Academic journal article
By Morton, John S.
Social Education , Vol. 69, No. 2
IN AN INCREASINGLY COMPLEX financial world, personal finance education is more important today than ever. Nevertheless, the number of states incorporating personal finance concepts into their academic standards is not rising significantly, and students are demonstrating few gains, if any, in their knowledge of those concepts. One reason for this paradox is that personal finance education does not have a home in the American school curriculum. The natural home for personal finance education is in the economics curriculum, which is one of lo core subjects in the No Child Left Behind law. Economics provides the organizing principles and logic that could be the structure for personal finance education, helping to strengthen it so that K-12 students will learn the concepts and skills of personal finance they need to make informed choices throughout their lives.
Advocacy vs. Results
In recent years, many advocates have argued for improving the financial literacy of young people. Federal Reserve Chairman Alan Greenspan is prominent today among those who argue that we need strong school programs in personal finance to prepare consumers for making wise choices in a new era. New information technologies and financial products have expanded the range of choices available to consumers. Furthermore, people today are called upon increasingly to take responsibility for their financial future. For example, defined-benefit programs are becoming an endangered species as defined-contribution programs, which are directed by individual investors, become more common. This is the context for Mr. Greenspan's statement, in his lead essay for this special section, that "the importance of basic financial skills underscores the need to begin the learning process as early as possible. Indeed, improving basic financial literacy at the elementary and secondary levels will provide a foundation of financial literacy that can help prevent younger people from making poor decisions that can take years to overcome." (1)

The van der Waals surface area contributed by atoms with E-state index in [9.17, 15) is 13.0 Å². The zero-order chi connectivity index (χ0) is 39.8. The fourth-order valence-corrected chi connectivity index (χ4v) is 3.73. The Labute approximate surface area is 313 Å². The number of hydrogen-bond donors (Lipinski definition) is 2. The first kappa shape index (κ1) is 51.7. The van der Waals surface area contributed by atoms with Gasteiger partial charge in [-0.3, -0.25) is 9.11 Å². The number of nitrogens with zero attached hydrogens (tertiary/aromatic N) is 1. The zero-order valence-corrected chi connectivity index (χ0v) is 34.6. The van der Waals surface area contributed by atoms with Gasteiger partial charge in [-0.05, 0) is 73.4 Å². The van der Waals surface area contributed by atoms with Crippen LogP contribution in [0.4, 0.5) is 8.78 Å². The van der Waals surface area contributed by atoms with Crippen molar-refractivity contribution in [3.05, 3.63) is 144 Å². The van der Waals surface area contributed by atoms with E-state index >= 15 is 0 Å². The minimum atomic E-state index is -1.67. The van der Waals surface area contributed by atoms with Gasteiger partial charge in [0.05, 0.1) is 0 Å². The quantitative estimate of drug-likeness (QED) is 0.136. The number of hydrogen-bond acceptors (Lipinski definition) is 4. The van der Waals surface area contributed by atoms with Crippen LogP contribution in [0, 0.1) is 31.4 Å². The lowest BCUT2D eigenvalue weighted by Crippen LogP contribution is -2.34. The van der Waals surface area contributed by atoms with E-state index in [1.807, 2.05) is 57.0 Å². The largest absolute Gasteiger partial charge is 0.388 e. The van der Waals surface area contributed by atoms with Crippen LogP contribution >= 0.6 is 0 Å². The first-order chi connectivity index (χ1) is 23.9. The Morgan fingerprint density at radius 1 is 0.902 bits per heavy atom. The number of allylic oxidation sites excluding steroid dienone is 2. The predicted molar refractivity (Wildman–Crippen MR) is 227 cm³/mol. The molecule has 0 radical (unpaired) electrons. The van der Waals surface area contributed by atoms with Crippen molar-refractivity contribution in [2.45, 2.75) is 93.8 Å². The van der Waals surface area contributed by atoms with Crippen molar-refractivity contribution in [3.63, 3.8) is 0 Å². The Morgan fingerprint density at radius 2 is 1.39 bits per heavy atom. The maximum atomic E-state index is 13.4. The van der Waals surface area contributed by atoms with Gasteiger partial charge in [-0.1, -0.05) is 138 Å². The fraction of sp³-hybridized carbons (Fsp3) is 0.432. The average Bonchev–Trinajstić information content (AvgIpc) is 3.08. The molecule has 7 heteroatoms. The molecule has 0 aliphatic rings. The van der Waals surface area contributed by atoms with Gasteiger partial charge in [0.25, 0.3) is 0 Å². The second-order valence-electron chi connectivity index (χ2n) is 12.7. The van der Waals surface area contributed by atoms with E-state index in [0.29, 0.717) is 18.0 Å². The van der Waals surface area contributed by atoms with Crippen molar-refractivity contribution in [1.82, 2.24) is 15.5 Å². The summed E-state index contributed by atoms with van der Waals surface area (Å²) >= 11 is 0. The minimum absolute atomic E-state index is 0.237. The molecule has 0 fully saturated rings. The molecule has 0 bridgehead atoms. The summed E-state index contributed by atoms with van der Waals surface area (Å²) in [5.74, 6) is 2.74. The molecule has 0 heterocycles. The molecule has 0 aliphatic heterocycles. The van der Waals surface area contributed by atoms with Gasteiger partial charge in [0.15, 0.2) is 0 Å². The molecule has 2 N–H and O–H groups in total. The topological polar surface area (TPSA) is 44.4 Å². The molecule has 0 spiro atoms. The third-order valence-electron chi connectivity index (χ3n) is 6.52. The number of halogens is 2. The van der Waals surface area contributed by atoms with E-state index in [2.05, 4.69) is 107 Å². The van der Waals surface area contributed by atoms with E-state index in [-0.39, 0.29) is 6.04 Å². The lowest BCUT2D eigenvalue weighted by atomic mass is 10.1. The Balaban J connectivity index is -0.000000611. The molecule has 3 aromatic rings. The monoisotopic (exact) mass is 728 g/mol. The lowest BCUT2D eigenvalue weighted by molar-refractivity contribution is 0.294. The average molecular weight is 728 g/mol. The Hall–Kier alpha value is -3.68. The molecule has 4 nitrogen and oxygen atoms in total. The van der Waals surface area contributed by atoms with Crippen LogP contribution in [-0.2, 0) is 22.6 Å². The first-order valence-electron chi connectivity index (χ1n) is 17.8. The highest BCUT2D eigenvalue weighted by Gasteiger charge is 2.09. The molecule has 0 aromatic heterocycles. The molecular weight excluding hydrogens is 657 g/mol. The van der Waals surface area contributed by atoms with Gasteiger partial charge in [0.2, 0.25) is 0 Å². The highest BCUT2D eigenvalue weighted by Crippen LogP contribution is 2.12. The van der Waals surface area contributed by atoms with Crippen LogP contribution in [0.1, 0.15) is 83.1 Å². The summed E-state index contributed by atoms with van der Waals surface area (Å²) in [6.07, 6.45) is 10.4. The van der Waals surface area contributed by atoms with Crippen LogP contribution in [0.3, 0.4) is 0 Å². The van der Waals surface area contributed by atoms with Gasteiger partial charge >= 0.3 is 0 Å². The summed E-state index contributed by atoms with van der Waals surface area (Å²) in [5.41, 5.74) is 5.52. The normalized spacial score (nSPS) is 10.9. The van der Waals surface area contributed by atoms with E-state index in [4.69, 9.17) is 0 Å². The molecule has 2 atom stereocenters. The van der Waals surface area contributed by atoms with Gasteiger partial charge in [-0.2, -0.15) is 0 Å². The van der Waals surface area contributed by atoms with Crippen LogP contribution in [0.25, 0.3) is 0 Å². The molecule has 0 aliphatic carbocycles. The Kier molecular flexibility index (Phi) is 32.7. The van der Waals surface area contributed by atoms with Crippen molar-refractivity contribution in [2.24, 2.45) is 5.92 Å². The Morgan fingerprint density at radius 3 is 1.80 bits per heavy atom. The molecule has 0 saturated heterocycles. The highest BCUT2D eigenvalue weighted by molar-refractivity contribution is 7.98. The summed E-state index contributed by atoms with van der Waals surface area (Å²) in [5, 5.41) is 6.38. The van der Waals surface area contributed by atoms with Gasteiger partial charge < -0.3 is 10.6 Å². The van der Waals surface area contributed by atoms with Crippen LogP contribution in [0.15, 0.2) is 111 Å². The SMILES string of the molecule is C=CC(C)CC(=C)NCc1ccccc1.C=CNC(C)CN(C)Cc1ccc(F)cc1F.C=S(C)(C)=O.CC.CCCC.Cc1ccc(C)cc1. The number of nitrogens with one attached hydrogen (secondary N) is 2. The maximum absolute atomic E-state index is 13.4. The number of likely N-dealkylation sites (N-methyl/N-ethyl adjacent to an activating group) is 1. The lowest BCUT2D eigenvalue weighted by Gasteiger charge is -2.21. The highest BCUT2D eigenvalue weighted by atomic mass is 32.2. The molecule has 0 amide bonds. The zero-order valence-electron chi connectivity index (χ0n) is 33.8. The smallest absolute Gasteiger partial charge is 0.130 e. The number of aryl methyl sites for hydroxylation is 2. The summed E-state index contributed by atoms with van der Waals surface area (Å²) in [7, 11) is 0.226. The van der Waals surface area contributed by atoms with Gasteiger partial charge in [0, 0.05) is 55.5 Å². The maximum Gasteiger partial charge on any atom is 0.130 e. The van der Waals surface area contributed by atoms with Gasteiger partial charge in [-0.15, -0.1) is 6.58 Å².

The chorus of advocates for more financial literacy grows louder every day More than 14o corporations, government agencies, educational organizations, and nonprofit organizations have formed the Jump$tart Coalition for Personal Financial Literacy to advocate for more and better programs. (2) Congress has established the Financial Literacy and Education Commission, housed in the Department of the Treasury, to coordinate federal agencies and federal education efforts on financial literacy The Federal Reserve System has made financial literacy a priority in its educational programs.
It appears, however, that this advocacy is not being translated into results. In responding to a survey conducted by Lewis Mandell for the Jump$tart Coalition in 2004, students answered only 50.3 percent of the questions on personal financial topics correctly Based on a typical scale used by public schools, 65.5 percent of students who took this exam (it was administered to 4,000 students in 215 high schools across 33 states) would have failed it. (3) The 2004 results represented a slight improvement over results from 2002, when students answered only 50.2 percent of the questions correctly, but results from both years marked a decline from 1997, when the survey was inaugurated. In 1997, students answered 57.3 percent of the questions correctly. (4)
A Homeless Curriculum
Why has widespread advocacy for personal finance education yielded such discouraging results? In large part, the problem is that personal finance education has a weak presence and no obvious home in most school programs. A 2004 survey by the National Council on Economic Education (NCEE) found that only six states required students to complete a course in personal finance, and the number of states with standards in personal finance had fallen from 40 in 2000 to 34 in 2004. (5) These personal finance standards are often embedded in the economics standards but in some cases are stand-alone standards. …